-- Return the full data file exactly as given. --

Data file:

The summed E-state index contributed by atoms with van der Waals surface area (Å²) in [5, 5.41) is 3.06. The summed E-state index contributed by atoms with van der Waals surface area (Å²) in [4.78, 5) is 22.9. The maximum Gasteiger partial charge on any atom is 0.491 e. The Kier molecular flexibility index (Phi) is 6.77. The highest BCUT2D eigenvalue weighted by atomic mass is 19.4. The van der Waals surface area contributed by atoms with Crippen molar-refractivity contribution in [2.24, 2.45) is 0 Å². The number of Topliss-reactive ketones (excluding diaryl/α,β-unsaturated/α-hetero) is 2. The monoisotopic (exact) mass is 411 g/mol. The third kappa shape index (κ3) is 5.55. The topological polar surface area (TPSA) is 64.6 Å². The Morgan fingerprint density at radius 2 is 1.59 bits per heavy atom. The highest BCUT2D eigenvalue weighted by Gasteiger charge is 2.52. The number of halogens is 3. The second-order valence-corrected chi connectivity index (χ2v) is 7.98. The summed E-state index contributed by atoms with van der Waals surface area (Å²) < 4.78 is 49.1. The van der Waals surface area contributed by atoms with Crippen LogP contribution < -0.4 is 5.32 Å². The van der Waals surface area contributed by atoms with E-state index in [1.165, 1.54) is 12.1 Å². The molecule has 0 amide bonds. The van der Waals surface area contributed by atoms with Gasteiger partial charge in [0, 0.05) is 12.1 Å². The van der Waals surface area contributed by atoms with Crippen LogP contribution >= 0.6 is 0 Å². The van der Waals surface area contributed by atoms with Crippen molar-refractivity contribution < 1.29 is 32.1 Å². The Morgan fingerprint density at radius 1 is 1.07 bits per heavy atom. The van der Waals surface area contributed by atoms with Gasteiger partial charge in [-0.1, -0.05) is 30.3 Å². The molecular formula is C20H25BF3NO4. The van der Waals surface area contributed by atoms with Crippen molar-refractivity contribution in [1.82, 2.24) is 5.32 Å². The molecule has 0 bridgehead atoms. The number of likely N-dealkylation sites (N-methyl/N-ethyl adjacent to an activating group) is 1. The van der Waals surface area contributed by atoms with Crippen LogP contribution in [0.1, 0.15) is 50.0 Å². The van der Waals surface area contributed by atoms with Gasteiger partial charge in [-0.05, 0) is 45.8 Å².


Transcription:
The summed E-state index contributed by atoms with van der Waals surface area (Å²) in [5, 5.41) is 3.06. The summed E-state index contributed by atoms with van der Waals surface area (Å²) in [4.78, 5) is 22.9. The maximum Gasteiger partial charge on any atom is 0.491 e. The Kier molecular flexibility index (Phi) is 6.77. The highest BCUT2D eigenvalue weighted by atomic mass is 19.4. The van der Waals surface area contributed by atoms with Crippen molar-refractivity contribution in [2.24, 2.45) is 0 Å². The number of Topliss-reactive ketones (excluding diaryl/α,β-unsaturated/α-hetero) is 2. The monoisotopic (exact) mass is 411 g/mol. The third kappa shape index (κ3) is 5.55. The topological polar surface area (TPSA) is 64.6 Å². The Morgan fingerprint density at radius 2 is 1.59 bits per heavy atom. The highest BCUT2D eigenvalue weighted by Gasteiger charge is 2.52. The number of halogens is 3. The second-order valence-corrected chi connectivity index (χ2v) is 7.98. The summed E-state index contributed by atoms with van der Waals surface area (Å²) < 4.78 is 49.1. The van der Waals surface area contributed by atoms with Crippen LogP contribution < -0.4 is 5.32 Å². The van der Waals surface area contributed by atoms with E-state index in [1.165, 1.54) is 12.1 Å². The molecule has 0 amide bonds. The van der Waals surface area contributed by atoms with Gasteiger partial charge in [0, 0.05) is 12.1 Å². The van der Waals surface area contributed by atoms with Crippen LogP contribution >= 0.6 is 0 Å². The van der Waals surface area contributed by atoms with Crippen molar-refractivity contribution < 1.29 is 32.1 Å². The Morgan fingerprint density at radius 1 is 1.07 bits per heavy atom. The van der Waals surface area contributed by atoms with Gasteiger partial charge in [-0.1, -0.05) is 30.3 Å². The molecular formula is C20H25BF3NO4. The van der Waals surface area contributed by atoms with Crippen molar-refractivity contribution in [1.82, 2.24) is 5.32 Å². The molecule has 0 bridgehead atoms. The number of likely N-dealkylation sites (N-methyl/N-ethyl adjacent to an activating group) is 1. The van der Waals surface area contributed by atoms with Crippen LogP contribution in [0.1, 0.15) is 50.0 Å². The van der Waals surface area contributed by atoms with Gasteiger partial charge in [-0.05, 0) is 45.8 Å².